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St Michael and All Angels
Komani (Queenstown), Eastern Cape

WH READ: Architect 1882
William John DELBRIDGE: Architect 1921
Arthur Henry REID: Architect 1921

Date:1882 : 1921
Type:Anglican Church


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31°53'37.42" S 26°52'19.52" E Alt: 1078m

(Restorica Aug 1978:21; Langham-Carter MS)

Original building by WH READ in 1882, the top of tower and west front of chancel were done in 1921 by WJ DELBRIDGE together with AH REID.


The history of the Anglican Church in Queenstown began in 1853 with the granting by Governor Sir George Cathcart of about two acres of land fronting on Robinson Road. The first Rector was the Rev. E.P. Green and, according to the records of Mr Beswick, for the first two years services were held in the courthouse, "a thatched building on the west side of Cathcart Road."

The first "English Church," later the parish hall, was erected in 1855. It had no chancel, but narrow Gothic windows and a thatched roof, which was replaced by iron in 1901.

In 1862 the Rector was succeeded by the Rev. F. Y. St. Leger. In his time a chancel and vestry were added to the old church, as well as the first stained-glass window to be seen in these parts. After he had left St. Michael's, the Rev. St. Leger would go on to establish The Cape Times newspaper in Cape Town in March 1876 as the first daily newspaper in South Africa.

During the Rev. E.C. Baldwin's spiritual oversight Queenstown was declared a Municipality by Act of Parliament. The town's heightened status seems to have inspired both Rector and congregation to decide upon the building of a new church. Baldwin was succeeded in 1881 by the Rev. C.S. Vyvian, under whom a scheme was launched for the building of, possibly, the most beautiful parish church in South Africa.

When the building was dedicated on15 February 1885, The Queenstown Free Press wrote: "The design is of pure Early English, the work of W.H. Read, architect, of Cape Town. The walls of the nave are supported by columns of polished Devonshire marble - each the gift of members of the congregation. The roof, which is very effective, is 50 feet from the floor, and is made of substantial principal rafters, covered with diagonal boarding, all in pitch pine, well oiled. The windows are filled with white glass, coloured until such time as funds for quarry-glazed cathedral glass windows can be raised."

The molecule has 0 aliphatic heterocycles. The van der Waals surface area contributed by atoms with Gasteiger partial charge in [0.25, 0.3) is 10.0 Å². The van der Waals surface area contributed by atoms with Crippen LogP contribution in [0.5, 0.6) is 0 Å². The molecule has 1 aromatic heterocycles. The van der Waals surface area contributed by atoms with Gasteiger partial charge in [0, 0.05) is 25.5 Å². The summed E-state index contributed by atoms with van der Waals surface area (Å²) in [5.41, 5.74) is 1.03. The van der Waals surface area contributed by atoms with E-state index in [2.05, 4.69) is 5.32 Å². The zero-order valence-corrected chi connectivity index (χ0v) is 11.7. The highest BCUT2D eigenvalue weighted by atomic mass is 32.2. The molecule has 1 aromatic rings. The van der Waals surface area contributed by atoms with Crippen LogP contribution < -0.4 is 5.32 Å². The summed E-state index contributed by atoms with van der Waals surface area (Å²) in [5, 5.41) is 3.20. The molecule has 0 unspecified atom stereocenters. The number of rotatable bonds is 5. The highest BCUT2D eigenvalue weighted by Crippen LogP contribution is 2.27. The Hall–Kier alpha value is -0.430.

While the building was dedicated in 1885, it could not yet be consecrated as the building had to be free from debt and £2 000 was still owing. Indeed, the problems of finance were at times almost overwhelming. Original estimates proved misleading; work faltered for lack of funds, and on one occasion came to a complete standstill.

According to Beswick, "strenuous efforts were now put forth by the congregation, by means of 30 shares taken out in the Queenstown Mutual Building Society, payment being guaranteed by 30 members, supported by personal guarantees. £3000 was raised, and enabled the work to go on once more. Mr Charles Brown gave the iron for the roof and £100 for fixing it."

During 1917 - for the British, the worst year of the worst war in world history - the Rector, the Rev. Goodwin, wrote this about the Vestry Meeting of that year: "Vestry resolved to complete the church as a War Memorial, the Chancel and Reredos in memory of the gallant dead, the Tower in memory of those who would be spared to return ... plans were made to include Chancel and Chancel Aisles, separated as in the Nave by a series of marble pillars. It was further proposed to complete an adequate Central Tower, and to add a Spire, as originally intended."

More land was however needed. An exchange of ground was sanctioned in 1920 by the Administrator of the Cape, Sir Frederic de Waal. On 18 April 1921 the foundation stone of the extension to the church was laid by H.R.H. Prince Arthur of Connaught, Governor General of the Union. In 1922 construction began; in December 1923 the church was, to a large extent, complete. At its dedication Mr W. Coulson Tregarthen and the Rector's wife, Mrs Goodwin, tolled two bells.

Two flags having military connotations were hung in the chancel. One was the Regimental Colour of the Queenstown Rifle Volunteers, a local regiment at the time of the First World War. The other was the King's Colour, presented to the regiment on behalf of King Edward VII on 10 October 1904 by Princess Christian, a daughter of Queen Victoria.

Greaves, Alan Tell Me of Komani - A history of Queenstown for The Queenstown and Frontier Historical Society, June 1987.pp 34-36

Submitted by William Martinson, June 2023


Read A short description of St Michael and All Angels Queenstown, April 4, 2018, by Miss E Dankwerts on The Heritage Portal.

All truncated references not fully cited below are those of Joanna Walker's original text and cited in full in the 'Bibliography' entry of the Lexicon.